Sourcing music for your creative project can be very frustrating and challenging. You want the music to be just right.  When you don’t get it right or it doesn’t quite fit, it can leave you and/or your client less than satisfied, or even ruin the impact of your entire production. But when you get the music just right, you can make a powerful emotional connection with your audience.

Generally speaking, you have three options available to you for production music:

  • Use something from a stock music library

  • License existing music from a recording artist

  • Hire a composer to write something customized to your production


There are benefits and drawbacks to all forms of music licensing, and the criteria for determining your source to use is always dependent on the circumstances. Let’s look at some of the key scenarios in which hiring a composer makes the most sense.

1. You want exclusivity and/or total uniqueness
You might decide that your music must be completely unique to your production or brand identity. There could be many reasons for this, both business and artistic, but regardless, you will likely have to pay a hefty sum for any level of exclusivity with a known artist’s pre-existing work. Hiring a composer, on the other hand, can often be a cost-effective solution, and you have the advantage that nobody in your audience has ever associated your music with another  film, commercial, product, video game, life experience etc.  And you can also negotiate for exclusivity or copyright ownership.  

2. You need to modify an existing music track
While stock or licensed music is typically provided *as is*, it is still possible for a third party musician to modify some aspects of a stock music track, even without the master files or tapes. A composer can enhance the recording by adding additional instrumental parts (including vocals), extending or looping passages, adding beats, adjusting intros and endings etc. This is typically cheaper than having a composer create something from scratch. Be aware, you need to make sure your license to the material allows for this modification.

3. Your piece requires a succession of distinct musical cues
If your production goes through several different scenes, moods, plot developments etc, it can be tedious to audition stock music tracks to accompany each happening.  It can take hours just to find one good track, let alone five, ten or more. A composer can work with you to create music unique to your requirements - perhaps just filling in certain gaps, or scoring the entire work. A good composer can also ensure that recurring themes run throughout each track, as opposed to the music sounding like a random patchwork of stock material.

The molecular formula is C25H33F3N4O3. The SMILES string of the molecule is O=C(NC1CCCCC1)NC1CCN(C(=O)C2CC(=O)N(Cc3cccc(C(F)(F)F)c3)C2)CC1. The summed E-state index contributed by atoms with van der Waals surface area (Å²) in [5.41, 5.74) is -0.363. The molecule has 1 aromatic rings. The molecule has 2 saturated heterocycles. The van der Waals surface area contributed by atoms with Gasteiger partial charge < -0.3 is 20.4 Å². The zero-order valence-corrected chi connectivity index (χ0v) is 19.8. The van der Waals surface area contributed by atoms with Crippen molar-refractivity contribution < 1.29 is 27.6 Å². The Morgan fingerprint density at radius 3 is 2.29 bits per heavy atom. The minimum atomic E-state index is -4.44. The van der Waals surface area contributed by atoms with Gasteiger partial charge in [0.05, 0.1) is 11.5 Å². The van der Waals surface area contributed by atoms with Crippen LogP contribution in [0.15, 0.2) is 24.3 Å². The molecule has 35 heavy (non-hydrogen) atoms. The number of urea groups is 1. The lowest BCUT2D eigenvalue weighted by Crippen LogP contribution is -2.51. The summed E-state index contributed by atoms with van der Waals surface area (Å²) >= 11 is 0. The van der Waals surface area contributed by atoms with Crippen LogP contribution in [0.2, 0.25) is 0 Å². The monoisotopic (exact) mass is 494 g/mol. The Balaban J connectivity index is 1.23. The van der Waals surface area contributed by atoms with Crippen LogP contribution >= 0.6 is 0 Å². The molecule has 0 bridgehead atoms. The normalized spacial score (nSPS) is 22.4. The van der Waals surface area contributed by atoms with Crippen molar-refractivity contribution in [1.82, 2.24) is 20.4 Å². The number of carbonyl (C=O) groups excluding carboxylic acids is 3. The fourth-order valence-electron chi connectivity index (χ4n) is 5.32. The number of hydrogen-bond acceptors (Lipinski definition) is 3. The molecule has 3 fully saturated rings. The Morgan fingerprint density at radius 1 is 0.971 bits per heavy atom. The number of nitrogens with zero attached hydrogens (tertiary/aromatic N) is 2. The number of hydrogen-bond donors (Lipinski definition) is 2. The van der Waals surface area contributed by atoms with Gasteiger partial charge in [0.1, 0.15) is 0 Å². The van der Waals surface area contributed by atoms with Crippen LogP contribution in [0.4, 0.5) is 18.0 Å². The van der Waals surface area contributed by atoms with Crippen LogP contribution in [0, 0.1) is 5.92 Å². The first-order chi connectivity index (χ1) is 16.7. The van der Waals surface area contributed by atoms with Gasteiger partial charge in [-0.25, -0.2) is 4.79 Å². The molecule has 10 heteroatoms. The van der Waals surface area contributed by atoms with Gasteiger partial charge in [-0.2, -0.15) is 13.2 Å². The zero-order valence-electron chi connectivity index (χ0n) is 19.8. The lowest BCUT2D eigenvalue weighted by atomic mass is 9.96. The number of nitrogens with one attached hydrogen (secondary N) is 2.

4. You want to emulate or re-record an existing piece of music
Is there a popular song with a groove or melody so catchy that you absolutely must use it for your production? A composer can create something very similar to it (a “sound-alike”), but not so similar that it violates any copyright. You can also negotiate with the copyright holder of the music for the right to re-record and use your own version of the tune rather than use the original artist recording of it - which is often much less expensive. A composer can help you arrange and produce this new version.

5. You just can’t find the right music track elsewhere
You’ve looked all over. You spent hours on stock music sites auditioning song files, you’ve combed iTunes and YouTube...yet still, you can’t find the one track that is just right for your production. It might be that a composer is what’s needed to help you create something completely customized for your situation.  Have you ever stopped to add the up the cost of all the non-billed time it took you and members of your team to comb through stock music files . . . and you’re still not quite satisfied with the result?

If there are other compelling reasons not covered above which have led you to hire a composer for one of your projects, please share your thoughts in the comments below. I would also like to hear what sort of challenges, if any, you may have encountered in working with a composer.